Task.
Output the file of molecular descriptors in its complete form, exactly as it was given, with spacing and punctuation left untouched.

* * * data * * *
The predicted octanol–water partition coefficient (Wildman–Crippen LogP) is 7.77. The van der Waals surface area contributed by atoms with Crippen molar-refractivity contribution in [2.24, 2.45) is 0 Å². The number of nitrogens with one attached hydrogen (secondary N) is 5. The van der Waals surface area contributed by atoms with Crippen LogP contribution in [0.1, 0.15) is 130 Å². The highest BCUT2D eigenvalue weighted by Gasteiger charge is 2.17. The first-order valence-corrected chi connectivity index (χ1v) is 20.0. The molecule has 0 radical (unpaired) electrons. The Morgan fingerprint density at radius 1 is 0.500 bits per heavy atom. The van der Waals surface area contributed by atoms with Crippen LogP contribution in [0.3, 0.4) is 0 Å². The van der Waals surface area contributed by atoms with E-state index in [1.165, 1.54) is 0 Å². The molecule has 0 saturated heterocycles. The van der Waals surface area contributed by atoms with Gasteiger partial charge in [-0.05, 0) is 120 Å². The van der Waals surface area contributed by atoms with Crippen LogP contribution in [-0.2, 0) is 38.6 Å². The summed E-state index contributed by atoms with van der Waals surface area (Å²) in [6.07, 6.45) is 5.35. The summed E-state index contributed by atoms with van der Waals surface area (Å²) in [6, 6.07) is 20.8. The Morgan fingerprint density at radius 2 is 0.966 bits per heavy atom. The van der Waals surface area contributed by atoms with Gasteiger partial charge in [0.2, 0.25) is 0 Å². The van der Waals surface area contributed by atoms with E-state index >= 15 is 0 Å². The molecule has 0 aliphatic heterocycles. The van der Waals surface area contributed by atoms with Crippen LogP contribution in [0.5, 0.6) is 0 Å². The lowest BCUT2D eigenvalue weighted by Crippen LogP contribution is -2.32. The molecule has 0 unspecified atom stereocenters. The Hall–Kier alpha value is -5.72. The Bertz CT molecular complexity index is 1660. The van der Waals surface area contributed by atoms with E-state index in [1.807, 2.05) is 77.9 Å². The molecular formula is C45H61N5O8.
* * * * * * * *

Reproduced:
The predicted octanol–water partition coefficient (Wildman–Crippen LogP) is 7.77. The van der Waals surface area contributed by atoms with Crippen molar-refractivity contribution in [2.24, 2.45) is 0 Å². The number of nitrogens with one attached hydrogen (secondary N) is 5. The van der Waals surface area contributed by atoms with Crippen LogP contribution in [0.1, 0.15) is 130 Å². The highest BCUT2D eigenvalue weighted by Gasteiger charge is 2.17. The first-order valence-corrected chi connectivity index (χ1v) is 20.0. The molecule has 0 radical (unpaired) electrons. The Morgan fingerprint density at radius 1 is 0.500 bits per heavy atom. The van der Waals surface area contributed by atoms with Crippen LogP contribution in [0.3, 0.4) is 0 Å². The van der Waals surface area contributed by atoms with E-state index in [1.165, 1.54) is 0 Å². The molecule has 0 saturated heterocycles. The van der Waals surface area contributed by atoms with Gasteiger partial charge in [-0.05, 0) is 120 Å². The van der Waals surface area contributed by atoms with Crippen LogP contribution in [-0.2, 0) is 38.6 Å². The summed E-state index contributed by atoms with van der Waals surface area (Å²) in [6.07, 6.45) is 5.35. The summed E-state index contributed by atoms with van der Waals surface area (Å²) in [6, 6.07) is 20.8. The Morgan fingerprint density at radius 2 is 0.966 bits per heavy atom. The van der Waals surface area contributed by atoms with Gasteiger partial charge in [0.2, 0.25) is 0 Å². The van der Waals surface area contributed by atoms with E-state index >= 15 is 0 Å². The molecule has 0 aliphatic heterocycles. The van der Waals surface area contributed by atoms with Crippen LogP contribution in [0.5, 0.6) is 0 Å². The lowest BCUT2D eigenvalue weighted by Crippen LogP contribution is -2.32. The molecule has 0 unspecified atom stereocenters. The Hall–Kier alpha value is -5.72. The Bertz CT molecular complexity index is 1660. The van der Waals surface area contributed by atoms with E-state index in [1.807, 2.05) is 77.9 Å². The molecular formula is C45H61N5O8.